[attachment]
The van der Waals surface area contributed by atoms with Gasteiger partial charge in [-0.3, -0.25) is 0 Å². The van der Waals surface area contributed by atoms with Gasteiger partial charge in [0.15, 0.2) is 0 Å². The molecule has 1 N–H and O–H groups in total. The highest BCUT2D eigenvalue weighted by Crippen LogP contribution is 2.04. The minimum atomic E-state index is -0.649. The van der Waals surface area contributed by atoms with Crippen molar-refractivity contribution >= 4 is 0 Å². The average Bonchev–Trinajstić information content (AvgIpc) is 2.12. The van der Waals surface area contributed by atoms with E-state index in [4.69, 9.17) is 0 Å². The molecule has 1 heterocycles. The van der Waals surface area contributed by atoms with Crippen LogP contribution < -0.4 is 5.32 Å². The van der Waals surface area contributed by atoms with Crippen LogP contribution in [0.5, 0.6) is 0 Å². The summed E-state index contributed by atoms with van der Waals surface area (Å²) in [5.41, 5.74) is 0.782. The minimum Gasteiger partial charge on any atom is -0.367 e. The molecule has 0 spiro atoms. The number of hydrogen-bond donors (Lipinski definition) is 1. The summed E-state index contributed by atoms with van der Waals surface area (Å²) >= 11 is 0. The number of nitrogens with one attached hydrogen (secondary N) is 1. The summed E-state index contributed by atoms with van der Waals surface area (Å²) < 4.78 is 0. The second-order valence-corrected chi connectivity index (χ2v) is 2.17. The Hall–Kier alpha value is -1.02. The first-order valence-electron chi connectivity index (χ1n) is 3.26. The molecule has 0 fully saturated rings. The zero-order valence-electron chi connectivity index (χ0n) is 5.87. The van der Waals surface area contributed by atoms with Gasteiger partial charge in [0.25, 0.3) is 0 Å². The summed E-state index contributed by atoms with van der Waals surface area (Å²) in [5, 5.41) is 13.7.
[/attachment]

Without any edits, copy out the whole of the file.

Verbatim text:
The van der Waals surface area contributed by atoms with Gasteiger partial charge in [-0.3, -0.25) is 0 Å². The van der Waals surface area contributed by atoms with Gasteiger partial charge in [0.15, 0.2) is 0 Å². The molecule has 1 N–H and O–H groups in total. The highest BCUT2D eigenvalue weighted by Crippen LogP contribution is 2.04. The minimum atomic E-state index is -0.649. The van der Waals surface area contributed by atoms with Crippen molar-refractivity contribution >= 4 is 0 Å². The average Bonchev–Trinajstić information content (AvgIpc) is 2.12. The van der Waals surface area contributed by atoms with E-state index in [4.69, 9.17) is 0 Å². The molecule has 1 heterocycles. The van der Waals surface area contributed by atoms with Crippen LogP contribution < -0.4 is 5.32 Å². The van der Waals surface area contributed by atoms with Crippen LogP contribution in [0.5, 0.6) is 0 Å². The summed E-state index contributed by atoms with van der Waals surface area (Å²) in [5.41, 5.74) is 0.782. The minimum Gasteiger partial charge on any atom is -0.367 e. The molecule has 0 spiro atoms. The number of hydrogen-bond donors (Lipinski definition) is 1. The summed E-state index contributed by atoms with van der Waals surface area (Å²) >= 11 is 0. The number of nitrogens with one attached hydrogen (secondary N) is 1. The summed E-state index contributed by atoms with van der Waals surface area (Å²) < 4.78 is 0. The second-order valence-corrected chi connectivity index (χ2v) is 2.17. The Hall–Kier alpha value is -1.02. The first-order valence-electron chi connectivity index (χ1n) is 3.26. The molecule has 0 fully saturated rings. The zero-order valence-electron chi connectivity index (χ0n) is 5.87. The van der Waals surface area contributed by atoms with Gasteiger partial charge in [0.25, 0.3) is 0 Å². The summed E-state index contributed by atoms with van der Waals surface area (Å²) in [5, 5.41) is 13.7.